Color-wise, primaries pop, but never look synthetic or overly saturated, and though the film's palette often emits a sterile coolness, enough warmth permeates the picture to keep its temperature in check. Grant's heavily tanned skin rivals that of George Hamilton, yet it still appears natural, as do all fleshtones. Blacks are deliciously inky, but no incidents of crush drown out shadow detail. Close-ups are strong – despite the stylistic use of filters to shave a few years off Grant's age and soften Saint's facial features – and textures, such as the weave of various suits, wall coverings, leather upholstery, even the coarse hair on Grant's knuckles, are clearly discernible.
Though the upconverted DVD still looks mighty fine on a high-def display, it pales when compared to this superb Blu-ray presentation. Fine details are substantially clearer, fleshtones lose their reddish tint, colors look more realistic, and any stray speckles or dirt marks have been erased. Edges are also cleaner, though no digital enhancements, artificial sharpening, posturization, or mosquito noise muck up the pristine image. Can 'North by Northwest' look any better? I can't even imagine it.
Simply put, this is a gorgeous, A+ effort that perfectly represents this Hitchcock masterwork. Once again, Warner proves just how brilliant classic movies can look on Blu-ray, and this impeccable transfer more than whets our appetite for the riches yet to come.
The Dolby TrueHD 5.1 track is a fine upgrade from the DVD's previous Dolby Digital 5.1 audio, but doesn't quite achieve the same wow factor as the video. First of all, don't be afraid to pump up the volume; I found the track to be surprisingly quiet at first, yet after two or three sizeable increases above my normal settings, I finally reached a comfortable listening level. (Warner's TrueHD classic movie tracks always seem to be mixed a little on the soft side, but handle augmented volume extremely well.)
Surround elements are understandably faint throughout most of the film, but boy do those rears come alive during the crop-dusting sequence, as the plane makes its dipping and diving passes over Grant, the cornfield, and my living room sofa. (It's hard to imagine a 50-year-old film competing sonically with today's action epics, but 'North by Northwest' tries its best during this one classic scene.) When the surrounds are silent, the front channels pick up the slack with some distinct stereo separation that lends the audio welcome scope. Dialogue is well prioritized and always easy to understand, even when spoken in hushed tones, and Bernard Herrmann's highly recognizable score sounds terrific. Though it doesn't wrap around us as much as we'd like, its fullness of tone and enhanced fidelity make almost every instrument distinguishable. The screeching strings always resist distortion, and the low-end horns and percussion lend great weight to select scenes. (For those who truly want to experience and revel in Herrmann's marvelous score, a music-only track can be accessed through the disc's special features.)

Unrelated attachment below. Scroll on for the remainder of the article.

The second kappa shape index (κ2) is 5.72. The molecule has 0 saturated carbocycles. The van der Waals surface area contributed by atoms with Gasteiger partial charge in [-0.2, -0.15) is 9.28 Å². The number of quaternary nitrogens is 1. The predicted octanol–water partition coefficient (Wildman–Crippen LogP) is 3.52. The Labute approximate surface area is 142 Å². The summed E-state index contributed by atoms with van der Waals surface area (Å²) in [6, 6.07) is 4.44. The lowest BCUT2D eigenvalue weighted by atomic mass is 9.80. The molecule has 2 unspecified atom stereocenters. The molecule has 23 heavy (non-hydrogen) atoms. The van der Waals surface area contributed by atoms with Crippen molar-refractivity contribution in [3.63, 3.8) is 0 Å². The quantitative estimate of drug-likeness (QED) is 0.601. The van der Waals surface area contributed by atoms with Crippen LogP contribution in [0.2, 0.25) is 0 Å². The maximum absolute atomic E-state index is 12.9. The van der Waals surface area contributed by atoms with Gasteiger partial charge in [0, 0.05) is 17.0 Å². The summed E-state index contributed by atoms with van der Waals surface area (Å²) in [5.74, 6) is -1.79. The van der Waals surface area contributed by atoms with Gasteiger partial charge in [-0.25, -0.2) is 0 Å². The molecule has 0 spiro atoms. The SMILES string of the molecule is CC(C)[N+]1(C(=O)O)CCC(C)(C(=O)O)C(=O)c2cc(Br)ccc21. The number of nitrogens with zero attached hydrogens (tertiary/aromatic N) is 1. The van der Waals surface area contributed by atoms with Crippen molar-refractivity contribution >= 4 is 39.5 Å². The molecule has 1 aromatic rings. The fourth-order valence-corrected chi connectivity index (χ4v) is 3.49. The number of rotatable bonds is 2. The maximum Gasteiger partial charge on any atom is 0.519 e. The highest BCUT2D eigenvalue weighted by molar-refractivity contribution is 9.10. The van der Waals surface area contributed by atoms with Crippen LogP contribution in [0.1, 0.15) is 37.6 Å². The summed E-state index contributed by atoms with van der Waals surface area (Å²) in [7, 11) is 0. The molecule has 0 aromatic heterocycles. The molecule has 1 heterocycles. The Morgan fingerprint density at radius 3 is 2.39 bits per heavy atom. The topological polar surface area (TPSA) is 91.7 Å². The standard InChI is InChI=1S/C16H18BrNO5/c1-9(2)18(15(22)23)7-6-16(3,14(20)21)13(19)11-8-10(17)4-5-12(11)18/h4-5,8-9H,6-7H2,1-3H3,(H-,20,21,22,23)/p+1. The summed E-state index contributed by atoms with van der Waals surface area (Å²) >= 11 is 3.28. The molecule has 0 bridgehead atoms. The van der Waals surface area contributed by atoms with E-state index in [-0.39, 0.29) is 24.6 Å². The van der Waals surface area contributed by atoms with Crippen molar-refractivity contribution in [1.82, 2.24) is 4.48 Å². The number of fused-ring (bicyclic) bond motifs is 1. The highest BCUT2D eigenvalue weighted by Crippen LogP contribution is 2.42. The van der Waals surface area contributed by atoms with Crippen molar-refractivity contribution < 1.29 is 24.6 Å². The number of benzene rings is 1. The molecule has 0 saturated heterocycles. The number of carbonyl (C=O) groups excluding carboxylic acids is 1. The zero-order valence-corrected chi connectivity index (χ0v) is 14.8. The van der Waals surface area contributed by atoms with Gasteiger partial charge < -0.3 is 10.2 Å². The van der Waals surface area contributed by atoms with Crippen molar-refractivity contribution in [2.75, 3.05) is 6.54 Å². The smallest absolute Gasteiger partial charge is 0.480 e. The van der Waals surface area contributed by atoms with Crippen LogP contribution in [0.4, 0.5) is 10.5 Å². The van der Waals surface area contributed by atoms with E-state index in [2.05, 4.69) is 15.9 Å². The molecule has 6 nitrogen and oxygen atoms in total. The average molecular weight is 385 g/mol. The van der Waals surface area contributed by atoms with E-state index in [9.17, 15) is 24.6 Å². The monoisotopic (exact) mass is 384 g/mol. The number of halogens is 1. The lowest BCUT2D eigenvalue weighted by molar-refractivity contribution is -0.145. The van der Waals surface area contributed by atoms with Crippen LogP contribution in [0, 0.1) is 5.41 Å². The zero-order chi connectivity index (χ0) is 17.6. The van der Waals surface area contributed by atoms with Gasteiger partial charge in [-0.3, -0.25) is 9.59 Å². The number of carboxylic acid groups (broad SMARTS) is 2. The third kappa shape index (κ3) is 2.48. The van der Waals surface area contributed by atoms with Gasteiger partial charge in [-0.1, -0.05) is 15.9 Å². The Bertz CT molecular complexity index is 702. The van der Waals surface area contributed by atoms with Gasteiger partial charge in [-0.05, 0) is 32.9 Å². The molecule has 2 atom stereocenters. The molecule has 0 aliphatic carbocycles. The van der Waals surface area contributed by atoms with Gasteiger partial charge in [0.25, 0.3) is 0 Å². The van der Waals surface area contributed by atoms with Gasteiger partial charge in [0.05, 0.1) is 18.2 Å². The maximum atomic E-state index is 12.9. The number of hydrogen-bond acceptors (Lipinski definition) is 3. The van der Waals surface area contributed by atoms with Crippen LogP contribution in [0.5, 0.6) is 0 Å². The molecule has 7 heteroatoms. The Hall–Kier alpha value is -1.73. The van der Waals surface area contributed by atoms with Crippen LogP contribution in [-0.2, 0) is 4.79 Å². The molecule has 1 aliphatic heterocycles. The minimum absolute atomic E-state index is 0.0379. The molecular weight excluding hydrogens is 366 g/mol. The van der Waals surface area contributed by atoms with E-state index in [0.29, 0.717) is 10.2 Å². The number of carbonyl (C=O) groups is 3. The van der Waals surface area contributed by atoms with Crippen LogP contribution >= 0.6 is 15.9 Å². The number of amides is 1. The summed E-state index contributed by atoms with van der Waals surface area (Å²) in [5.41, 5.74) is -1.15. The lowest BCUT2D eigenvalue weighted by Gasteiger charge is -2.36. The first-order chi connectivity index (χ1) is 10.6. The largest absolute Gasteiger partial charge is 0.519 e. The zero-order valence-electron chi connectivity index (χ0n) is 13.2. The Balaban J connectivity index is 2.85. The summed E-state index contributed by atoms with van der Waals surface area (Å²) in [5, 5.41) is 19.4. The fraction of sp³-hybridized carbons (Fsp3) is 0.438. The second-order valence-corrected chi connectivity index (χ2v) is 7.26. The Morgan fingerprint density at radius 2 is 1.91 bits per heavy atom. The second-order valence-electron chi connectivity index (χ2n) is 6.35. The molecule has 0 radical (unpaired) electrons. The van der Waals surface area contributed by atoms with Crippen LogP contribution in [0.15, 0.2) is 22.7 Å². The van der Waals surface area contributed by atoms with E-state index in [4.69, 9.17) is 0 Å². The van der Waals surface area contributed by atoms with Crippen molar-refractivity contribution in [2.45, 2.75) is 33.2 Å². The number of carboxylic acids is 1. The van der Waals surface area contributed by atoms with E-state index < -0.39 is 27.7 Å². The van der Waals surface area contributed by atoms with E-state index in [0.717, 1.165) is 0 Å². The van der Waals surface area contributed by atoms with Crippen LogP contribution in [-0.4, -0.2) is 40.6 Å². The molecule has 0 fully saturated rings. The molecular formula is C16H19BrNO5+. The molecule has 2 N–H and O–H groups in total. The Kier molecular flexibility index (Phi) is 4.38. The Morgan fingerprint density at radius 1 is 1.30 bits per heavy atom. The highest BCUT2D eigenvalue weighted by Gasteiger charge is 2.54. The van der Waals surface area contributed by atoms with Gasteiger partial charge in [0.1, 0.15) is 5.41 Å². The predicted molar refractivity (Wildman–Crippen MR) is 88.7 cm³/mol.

Details are always crisply rendered, from the subtle use of hedge-clippers early in the film to the gravel beneath Grant's shoes as he shuffles his feet while awaiting the crop-duster's surprise attack. And the one big bass moment doesn't disappoint, as the subwoofer pumps out a hefty rumble during a memorable crash and subsequent explosion. Best of all, the track is as clean as a whistle, with no errant pops, static, or hiss betraying the movie's advanced age.
Sound is an essential Hitchcockian element, and the superior audio on this disc does the film proud.
An outstanding set of supplements enhance the disc, beginning with the beautiful hardback digibook packaging. Lavishly illustrated, artistically designed, and featuring a wealth of rare photos, promotional art, and a few spot-on caricatures, the 43-page book will delight fans and collectors alike. The text examines the film's appeal, its place in the director's canon, and provides brief biographical portraits of Grant, Saint, Mason, and Hitchcock. A listing of awards and nominations is also included.
The disc-based extras are of the highest quality – this is, after all, a Warner classic release – and they both educate and entertain while delving deep inside the production. All are well worth checking out.
Hitchcock fans, rejoice! The master's first American high-def release hits the ball out of the park. 'North by Northwest' may be 50, but this immortal action-comedy thriller doesn't look or sound anywhere near that old on Blu-ray. Superb video and audio immerse us in Roger Thornhill's desperate, madcap plight, while a fantastic array of extras puts Hitchcock, Grant, and this wildly entertaining film in their proper perspective. The attractive digibook packaging adds an extra bit of panache to one of the year's classiest classic releases. One to own - and replay often - indeed.